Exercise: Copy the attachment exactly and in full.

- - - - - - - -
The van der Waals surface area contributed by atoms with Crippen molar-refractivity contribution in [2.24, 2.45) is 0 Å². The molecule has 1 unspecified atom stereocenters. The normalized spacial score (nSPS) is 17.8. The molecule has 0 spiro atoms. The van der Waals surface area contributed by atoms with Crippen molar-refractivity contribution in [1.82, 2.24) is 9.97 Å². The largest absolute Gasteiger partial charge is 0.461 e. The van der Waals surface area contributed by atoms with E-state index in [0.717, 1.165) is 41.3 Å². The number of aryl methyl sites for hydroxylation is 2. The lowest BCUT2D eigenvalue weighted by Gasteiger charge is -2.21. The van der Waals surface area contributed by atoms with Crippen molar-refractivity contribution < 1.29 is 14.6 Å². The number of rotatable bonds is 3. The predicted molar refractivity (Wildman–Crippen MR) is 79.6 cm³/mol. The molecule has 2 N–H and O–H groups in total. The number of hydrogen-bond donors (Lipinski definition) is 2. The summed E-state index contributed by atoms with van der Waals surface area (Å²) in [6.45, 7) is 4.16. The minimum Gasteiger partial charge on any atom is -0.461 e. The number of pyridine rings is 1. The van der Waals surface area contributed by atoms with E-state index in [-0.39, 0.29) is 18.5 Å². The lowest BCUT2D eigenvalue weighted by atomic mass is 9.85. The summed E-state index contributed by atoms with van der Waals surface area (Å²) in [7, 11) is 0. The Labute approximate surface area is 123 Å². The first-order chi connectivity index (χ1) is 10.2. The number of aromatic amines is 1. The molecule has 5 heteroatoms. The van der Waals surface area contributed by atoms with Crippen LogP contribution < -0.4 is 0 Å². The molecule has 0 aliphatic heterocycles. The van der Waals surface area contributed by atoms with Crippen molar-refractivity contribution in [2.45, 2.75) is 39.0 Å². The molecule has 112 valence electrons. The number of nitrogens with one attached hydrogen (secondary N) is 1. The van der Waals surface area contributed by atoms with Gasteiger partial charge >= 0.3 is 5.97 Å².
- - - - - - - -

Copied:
The van der Waals surface area contributed by atoms with Crippen molar-refractivity contribution in [2.24, 2.45) is 0 Å². The molecule has 1 unspecified atom stereocenters. The normalized spacial score (nSPS) is 17.8. The molecule has 0 spiro atoms. The van der Waals surface area contributed by atoms with Crippen molar-refractivity contribution in [1.82, 2.24) is 9.97 Å². The largest absolute Gasteiger partial charge is 0.461 e. The van der Waals surface area contributed by atoms with E-state index in [0.717, 1.165) is 41.3 Å². The number of aryl methyl sites for hydroxylation is 2. The lowest BCUT2D eigenvalue weighted by Gasteiger charge is -2.21. The van der Waals surface area contributed by atoms with Crippen molar-refractivity contribution < 1.29 is 14.6 Å². The number of rotatable bonds is 3. The predicted molar refractivity (Wildman–Crippen MR) is 79.6 cm³/mol. The molecule has 2 N–H and O–H groups in total. The number of hydrogen-bond donors (Lipinski definition) is 2. The summed E-state index contributed by atoms with van der Waals surface area (Å²) in [6.45, 7) is 4.16. The minimum Gasteiger partial charge on any atom is -0.461 e. The number of pyridine rings is 1. The van der Waals surface area contributed by atoms with E-state index in [-0.39, 0.29) is 18.5 Å². The lowest BCUT2D eigenvalue weighted by atomic mass is 9.85. The summed E-state index contributed by atoms with van der Waals surface area (Å²) in [7, 11) is 0. The Labute approximate surface area is 123 Å². The first-order chi connectivity index (χ1) is 10.2. The number of aromatic amines is 1. The molecule has 5 heteroatoms. The van der Waals surface area contributed by atoms with Crippen LogP contribution < -0.4 is 0 Å². The molecule has 0 aliphatic heterocycles. The van der Waals surface area contributed by atoms with Crippen molar-refractivity contribution in [2.45, 2.75) is 39.0 Å². The molecule has 112 valence electrons. The number of nitrogens with one attached hydrogen (secondary N) is 1. The van der Waals surface area contributed by atoms with Gasteiger partial charge >= 0.3 is 5.97 Å².